Compositionality concerns the computation of complex meanings at higher levels of structure on the basis of atomic meanings. This article is based on the conviction that complex meaning of phrase structure should be approached on the basis of the principle of compositionality, and considers two temporal domains—tense and aspect—in which linguists have a choice between a compositional and non-compositional approach. It shows that H. Reichenbach's (1947) tense system suffers from not being compositional and argues that a strictly compositional approach to Slavic aspectuality produces better results than competing non-compositional approaches advocated by most scholars of Slavic languages, mostly on the basis of informal semantics. The article also discusses L. A. te Winkel's binary system, compositionality in Russian language, terminative imperfectivity, and durative perfectivity.
Toshyuki Ogihara and Yael Sharvit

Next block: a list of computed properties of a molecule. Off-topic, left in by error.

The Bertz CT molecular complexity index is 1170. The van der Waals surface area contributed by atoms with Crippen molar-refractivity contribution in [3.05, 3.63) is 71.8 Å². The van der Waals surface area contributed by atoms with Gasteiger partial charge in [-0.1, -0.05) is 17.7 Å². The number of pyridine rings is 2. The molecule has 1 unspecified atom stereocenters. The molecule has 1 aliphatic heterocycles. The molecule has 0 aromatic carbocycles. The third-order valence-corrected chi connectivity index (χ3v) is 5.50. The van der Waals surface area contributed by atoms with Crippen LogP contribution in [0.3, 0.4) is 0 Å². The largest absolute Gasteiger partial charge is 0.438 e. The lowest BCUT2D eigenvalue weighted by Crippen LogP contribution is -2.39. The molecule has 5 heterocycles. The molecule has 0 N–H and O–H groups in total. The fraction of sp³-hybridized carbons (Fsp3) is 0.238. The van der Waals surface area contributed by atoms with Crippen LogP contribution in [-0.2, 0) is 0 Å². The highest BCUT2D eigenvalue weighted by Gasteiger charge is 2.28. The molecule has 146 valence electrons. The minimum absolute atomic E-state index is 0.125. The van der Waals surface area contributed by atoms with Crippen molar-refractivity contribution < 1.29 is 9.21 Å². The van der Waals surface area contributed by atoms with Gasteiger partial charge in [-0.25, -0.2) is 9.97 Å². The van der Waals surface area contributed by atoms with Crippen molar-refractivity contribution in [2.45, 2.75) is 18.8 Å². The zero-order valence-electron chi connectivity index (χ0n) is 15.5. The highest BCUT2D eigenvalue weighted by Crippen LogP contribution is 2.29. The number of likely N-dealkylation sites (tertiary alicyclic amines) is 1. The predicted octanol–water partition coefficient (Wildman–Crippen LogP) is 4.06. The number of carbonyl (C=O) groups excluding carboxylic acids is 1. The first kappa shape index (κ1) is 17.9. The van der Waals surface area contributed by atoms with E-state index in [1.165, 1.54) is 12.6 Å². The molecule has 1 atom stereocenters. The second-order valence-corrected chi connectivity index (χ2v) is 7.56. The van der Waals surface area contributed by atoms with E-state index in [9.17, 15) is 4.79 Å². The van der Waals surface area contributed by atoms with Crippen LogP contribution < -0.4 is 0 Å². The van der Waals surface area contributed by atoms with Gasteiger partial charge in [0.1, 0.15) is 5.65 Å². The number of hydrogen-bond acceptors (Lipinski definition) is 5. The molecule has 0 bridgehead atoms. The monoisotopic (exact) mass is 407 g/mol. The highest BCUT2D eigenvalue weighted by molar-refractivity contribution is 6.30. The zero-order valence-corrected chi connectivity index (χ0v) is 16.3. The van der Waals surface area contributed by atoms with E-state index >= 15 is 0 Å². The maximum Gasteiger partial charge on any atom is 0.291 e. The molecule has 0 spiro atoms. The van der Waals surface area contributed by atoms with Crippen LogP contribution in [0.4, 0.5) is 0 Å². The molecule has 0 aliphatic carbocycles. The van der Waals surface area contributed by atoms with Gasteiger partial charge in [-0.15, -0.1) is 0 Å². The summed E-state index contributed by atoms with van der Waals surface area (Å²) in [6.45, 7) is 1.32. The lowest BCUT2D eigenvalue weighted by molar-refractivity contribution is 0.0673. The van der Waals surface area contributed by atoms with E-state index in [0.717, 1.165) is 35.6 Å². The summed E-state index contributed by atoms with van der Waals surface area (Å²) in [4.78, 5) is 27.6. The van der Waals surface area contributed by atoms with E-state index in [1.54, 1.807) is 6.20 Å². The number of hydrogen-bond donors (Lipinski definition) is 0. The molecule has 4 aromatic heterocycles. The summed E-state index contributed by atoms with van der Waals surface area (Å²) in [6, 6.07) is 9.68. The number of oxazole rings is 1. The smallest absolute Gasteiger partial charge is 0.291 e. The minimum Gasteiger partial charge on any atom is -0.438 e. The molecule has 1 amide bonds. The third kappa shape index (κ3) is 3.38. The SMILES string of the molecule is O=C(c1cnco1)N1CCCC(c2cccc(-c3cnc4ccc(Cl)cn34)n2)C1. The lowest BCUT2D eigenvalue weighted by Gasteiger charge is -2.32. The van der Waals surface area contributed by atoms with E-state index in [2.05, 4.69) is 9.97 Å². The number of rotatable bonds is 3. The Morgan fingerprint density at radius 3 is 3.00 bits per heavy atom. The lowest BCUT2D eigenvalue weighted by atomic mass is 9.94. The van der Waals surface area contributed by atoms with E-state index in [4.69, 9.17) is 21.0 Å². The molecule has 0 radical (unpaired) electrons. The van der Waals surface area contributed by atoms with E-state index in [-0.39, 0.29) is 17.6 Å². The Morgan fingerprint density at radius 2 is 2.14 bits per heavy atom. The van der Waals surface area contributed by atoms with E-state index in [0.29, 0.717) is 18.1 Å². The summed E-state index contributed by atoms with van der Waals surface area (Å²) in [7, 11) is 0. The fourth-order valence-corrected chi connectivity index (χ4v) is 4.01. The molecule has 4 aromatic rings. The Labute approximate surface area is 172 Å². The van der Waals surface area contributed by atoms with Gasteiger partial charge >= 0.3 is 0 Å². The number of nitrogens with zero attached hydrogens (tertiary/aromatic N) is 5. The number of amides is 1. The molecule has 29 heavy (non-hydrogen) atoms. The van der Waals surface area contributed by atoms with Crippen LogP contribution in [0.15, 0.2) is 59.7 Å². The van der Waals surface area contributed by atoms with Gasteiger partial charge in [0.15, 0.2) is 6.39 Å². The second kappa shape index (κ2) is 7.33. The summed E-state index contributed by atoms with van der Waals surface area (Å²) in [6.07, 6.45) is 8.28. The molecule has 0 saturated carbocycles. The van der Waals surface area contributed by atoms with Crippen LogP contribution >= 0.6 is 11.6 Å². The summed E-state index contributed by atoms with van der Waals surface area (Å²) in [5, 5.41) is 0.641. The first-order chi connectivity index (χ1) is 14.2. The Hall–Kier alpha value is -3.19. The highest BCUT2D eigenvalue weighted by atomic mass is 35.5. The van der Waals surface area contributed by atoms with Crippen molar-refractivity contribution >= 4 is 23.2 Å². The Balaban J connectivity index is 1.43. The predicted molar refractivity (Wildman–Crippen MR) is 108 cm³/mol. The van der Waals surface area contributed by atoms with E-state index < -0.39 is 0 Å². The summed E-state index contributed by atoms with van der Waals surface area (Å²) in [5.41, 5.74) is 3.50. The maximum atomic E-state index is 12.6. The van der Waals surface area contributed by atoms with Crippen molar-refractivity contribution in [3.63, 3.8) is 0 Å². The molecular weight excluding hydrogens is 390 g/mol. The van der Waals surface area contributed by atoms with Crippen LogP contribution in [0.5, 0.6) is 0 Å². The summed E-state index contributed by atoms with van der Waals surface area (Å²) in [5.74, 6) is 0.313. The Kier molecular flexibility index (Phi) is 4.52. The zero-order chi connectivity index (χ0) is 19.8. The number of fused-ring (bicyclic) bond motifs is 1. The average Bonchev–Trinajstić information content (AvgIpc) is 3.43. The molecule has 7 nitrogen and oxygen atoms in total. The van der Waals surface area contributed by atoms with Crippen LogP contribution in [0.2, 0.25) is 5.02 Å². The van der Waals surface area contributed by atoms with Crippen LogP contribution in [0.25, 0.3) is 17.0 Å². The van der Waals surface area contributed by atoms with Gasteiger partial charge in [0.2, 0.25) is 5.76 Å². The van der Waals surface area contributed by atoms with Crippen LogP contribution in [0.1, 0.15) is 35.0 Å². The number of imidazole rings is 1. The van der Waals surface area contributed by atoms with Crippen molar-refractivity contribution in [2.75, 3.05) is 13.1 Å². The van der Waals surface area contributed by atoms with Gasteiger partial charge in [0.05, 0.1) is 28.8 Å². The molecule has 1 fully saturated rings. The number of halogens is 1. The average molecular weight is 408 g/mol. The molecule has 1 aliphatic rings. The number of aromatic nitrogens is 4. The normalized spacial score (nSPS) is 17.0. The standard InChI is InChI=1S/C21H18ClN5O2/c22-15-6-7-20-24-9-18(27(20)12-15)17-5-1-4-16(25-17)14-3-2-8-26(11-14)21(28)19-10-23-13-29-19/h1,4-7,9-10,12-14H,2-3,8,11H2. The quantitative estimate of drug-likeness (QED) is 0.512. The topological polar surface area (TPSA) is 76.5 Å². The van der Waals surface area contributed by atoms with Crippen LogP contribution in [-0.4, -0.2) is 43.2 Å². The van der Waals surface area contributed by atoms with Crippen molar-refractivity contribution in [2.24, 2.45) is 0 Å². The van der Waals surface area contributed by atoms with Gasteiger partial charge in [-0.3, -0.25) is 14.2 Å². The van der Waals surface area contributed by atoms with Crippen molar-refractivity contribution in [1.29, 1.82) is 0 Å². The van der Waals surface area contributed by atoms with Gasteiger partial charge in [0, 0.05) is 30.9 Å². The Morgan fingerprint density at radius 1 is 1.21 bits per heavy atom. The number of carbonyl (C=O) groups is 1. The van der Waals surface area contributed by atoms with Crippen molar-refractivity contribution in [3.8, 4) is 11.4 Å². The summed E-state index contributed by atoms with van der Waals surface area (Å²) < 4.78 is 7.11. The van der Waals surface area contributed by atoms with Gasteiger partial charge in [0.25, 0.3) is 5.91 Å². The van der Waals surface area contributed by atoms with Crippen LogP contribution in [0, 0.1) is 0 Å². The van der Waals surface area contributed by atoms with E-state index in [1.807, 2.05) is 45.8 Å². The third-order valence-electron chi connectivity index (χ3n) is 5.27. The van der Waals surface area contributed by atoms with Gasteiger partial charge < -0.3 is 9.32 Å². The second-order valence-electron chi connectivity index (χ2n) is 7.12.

The English present tense does not exhibit a uniform behavior in all embedded environments. Its ability to receive a simultaneous reading in complement clauses of attitude verbs depends on the matrix tense. Likewise, in relative clauses, the present tense is capable of receiving a simultaneous reading if the matrix tense is future, but not if it is past. However, there are languages (for example, Japanese and Hebrew) where the present tense receives (or can receive) a simultaneous reading in complement clauses of attitude verbs, even when the matrix tense is past. There are also languages (such as Japanese, but not Hebrew) where the present tense can receive a simultaneous reading in relative clauses, even when the matrix tense is past. This article explores the nature of these language-internal and cross-linguistic variations, and the success (or lack thereof) of two particular theories in accounting for it: the theory we refer to as the ULC-based theory (ULC stands for Upper Limit Constraint) and the copy-based theory. It then proposes a theory that borrows insights from both of the aforementioned theories to account for embedded tenses.